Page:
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Archie Shepp - The Magic Of Ju-Ju

6 thoughts on “ Archie Shepp - The Magic Of Ju-Ju

  1. Gajin says:
    Jul 01,  · The title piece, The Magic of Ju-Ju is a tour-de-force. Eighteen plus minutes of Shepp roaring on tenor on top of a drum hurricane. Beaver Harris and Norman Conners play drums, Ed Blackwell plays rhythm logs, Frank Charles plays talking drums, Dennis Charles is on percussion and Reggie Workman is on bass. Shepp's huge tone is out front/5(15).
  2. Goltikasa says:
    release. Protection Each record is protected within its record sleeve by a white vellum anti-dust sleeve. Packaging All items are shipped brand-new and unopened in original packaging. Every record is shipped in original factory-applied shrink wrap and has never been touched by human hands.
  3. Murr says:
    ** also released on Storyville (D) SLP entitled "Archie Shepp And The New York Contemporary Five, Vol. 1". Delmark DL, DS entitled "Archie Shepp In Europe, Vol. 1 - With The New York Contemporary 5". New York Contemporary Five Recorded 'Live' At Jazzhus Montmartre, Vol. 2 .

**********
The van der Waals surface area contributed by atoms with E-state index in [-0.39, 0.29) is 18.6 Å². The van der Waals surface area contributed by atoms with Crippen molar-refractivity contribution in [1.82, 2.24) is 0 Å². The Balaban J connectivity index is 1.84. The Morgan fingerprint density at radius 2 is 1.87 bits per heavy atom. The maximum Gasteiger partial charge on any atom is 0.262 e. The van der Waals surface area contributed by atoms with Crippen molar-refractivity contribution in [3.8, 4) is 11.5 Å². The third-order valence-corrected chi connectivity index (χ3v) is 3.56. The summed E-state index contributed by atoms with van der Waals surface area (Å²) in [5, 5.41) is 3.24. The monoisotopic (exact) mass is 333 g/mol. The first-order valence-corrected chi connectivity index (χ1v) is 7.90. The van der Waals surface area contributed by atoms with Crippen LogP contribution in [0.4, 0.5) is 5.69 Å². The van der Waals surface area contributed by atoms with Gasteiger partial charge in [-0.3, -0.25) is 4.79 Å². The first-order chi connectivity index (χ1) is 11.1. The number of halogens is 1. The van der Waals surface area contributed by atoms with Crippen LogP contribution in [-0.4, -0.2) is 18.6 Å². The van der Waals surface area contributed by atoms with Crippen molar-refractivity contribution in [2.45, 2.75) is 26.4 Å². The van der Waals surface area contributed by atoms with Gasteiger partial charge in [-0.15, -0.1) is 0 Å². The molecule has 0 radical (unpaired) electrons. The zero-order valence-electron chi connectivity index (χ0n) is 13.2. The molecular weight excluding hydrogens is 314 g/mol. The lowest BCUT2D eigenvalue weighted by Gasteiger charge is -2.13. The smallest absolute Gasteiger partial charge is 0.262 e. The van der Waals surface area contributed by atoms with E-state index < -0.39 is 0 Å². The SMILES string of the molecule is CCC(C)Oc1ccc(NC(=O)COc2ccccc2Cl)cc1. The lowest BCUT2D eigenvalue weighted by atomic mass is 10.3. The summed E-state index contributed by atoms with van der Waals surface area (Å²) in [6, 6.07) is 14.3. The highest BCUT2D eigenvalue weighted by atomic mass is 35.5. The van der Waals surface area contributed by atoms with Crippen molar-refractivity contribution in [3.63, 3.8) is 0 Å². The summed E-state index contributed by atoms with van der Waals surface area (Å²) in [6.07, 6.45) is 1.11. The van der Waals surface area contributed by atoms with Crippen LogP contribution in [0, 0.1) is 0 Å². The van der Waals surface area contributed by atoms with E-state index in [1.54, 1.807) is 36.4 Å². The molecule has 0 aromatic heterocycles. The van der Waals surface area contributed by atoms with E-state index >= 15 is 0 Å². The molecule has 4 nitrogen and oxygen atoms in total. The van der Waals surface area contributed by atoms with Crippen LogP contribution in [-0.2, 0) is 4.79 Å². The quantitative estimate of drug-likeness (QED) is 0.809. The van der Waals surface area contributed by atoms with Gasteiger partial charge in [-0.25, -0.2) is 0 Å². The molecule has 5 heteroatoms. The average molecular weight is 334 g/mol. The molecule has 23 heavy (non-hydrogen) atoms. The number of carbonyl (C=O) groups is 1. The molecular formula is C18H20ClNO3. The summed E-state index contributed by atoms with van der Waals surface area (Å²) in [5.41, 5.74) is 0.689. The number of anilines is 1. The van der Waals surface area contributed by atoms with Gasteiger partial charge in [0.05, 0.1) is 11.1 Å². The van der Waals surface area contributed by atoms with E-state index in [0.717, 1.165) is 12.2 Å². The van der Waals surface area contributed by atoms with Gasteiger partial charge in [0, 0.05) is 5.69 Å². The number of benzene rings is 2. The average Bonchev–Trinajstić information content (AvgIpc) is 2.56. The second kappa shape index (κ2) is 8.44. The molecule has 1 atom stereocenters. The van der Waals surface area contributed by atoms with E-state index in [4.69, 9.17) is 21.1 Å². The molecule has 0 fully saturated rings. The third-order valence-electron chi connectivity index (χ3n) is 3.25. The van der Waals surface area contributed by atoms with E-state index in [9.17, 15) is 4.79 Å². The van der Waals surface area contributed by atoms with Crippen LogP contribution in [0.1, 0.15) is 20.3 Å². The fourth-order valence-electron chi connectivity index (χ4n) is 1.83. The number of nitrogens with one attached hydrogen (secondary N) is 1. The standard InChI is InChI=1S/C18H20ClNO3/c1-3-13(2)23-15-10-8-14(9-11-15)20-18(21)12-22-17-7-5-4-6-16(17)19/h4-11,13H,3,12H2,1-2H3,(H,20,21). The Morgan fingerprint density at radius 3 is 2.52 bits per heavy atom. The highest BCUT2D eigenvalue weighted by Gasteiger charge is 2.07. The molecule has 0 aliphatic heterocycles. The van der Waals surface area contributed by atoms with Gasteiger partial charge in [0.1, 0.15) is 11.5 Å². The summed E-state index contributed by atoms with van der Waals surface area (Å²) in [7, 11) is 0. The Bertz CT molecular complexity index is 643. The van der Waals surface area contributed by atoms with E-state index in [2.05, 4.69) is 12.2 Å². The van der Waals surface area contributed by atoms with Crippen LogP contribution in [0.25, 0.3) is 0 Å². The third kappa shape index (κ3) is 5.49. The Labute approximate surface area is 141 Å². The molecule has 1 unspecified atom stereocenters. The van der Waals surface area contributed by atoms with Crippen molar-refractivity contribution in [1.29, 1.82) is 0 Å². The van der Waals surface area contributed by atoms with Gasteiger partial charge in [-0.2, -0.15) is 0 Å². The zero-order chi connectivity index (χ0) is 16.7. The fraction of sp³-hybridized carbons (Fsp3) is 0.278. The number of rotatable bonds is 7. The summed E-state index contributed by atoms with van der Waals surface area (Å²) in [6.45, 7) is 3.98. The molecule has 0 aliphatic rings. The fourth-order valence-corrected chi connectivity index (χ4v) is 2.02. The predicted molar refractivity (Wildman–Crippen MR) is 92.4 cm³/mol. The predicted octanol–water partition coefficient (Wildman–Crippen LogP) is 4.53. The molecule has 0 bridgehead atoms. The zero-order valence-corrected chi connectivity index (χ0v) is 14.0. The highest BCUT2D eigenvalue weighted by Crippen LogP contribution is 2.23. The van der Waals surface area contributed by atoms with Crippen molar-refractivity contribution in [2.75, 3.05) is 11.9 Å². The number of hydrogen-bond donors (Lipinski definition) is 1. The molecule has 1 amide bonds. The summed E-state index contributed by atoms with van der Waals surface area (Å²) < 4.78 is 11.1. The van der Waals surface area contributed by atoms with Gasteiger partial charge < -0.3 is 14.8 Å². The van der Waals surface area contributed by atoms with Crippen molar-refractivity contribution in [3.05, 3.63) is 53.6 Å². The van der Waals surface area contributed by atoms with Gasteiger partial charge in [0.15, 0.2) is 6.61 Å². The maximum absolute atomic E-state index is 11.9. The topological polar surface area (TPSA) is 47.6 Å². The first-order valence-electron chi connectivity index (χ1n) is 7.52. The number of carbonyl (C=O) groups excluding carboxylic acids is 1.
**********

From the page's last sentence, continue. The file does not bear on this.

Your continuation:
4. Kahn says:
    The Magic of Ju-Ju defined Shepp's sound for the next few years: freeform avant-garde saxophone lines coupled with rhythms and cultural concepts from Africa. Shepp was invited to perform in Algiers for the Pan-African Cultural Festival of the Organization for African Unity, along with Dave Burrell, Sunny Murray, and Clifford Thornton.
  5. Shaktizil says:
    The title piece, The Magic of Ju-Ju is a tour-de-force. Eighteen plus minutes of Shepp roaring on tenor on top of a drum hurricane. Beaver Harris and Norman Conners play drums, Ed Blackwell plays rhythm logs, Frank Charles plays talking drums, Dennis Charles is on percussion and Reggie Workman is on bass. Shepp's huge tone is out front.5/5(3).
  6. Dikora says:
    Philadelphia-raised tenor saxophonist Archie Shepp () cut his teeth in Cecil Taylor's quartet () and with Bill Dixon (), and then () joined the New York Contemporary Five, a quintet with Don Cherry on cornet and John Tchicai on alto saxophone that implemented the principles of Ornette Coleman's Free Jazz () on their Consequences (october ), particularly Consequences.

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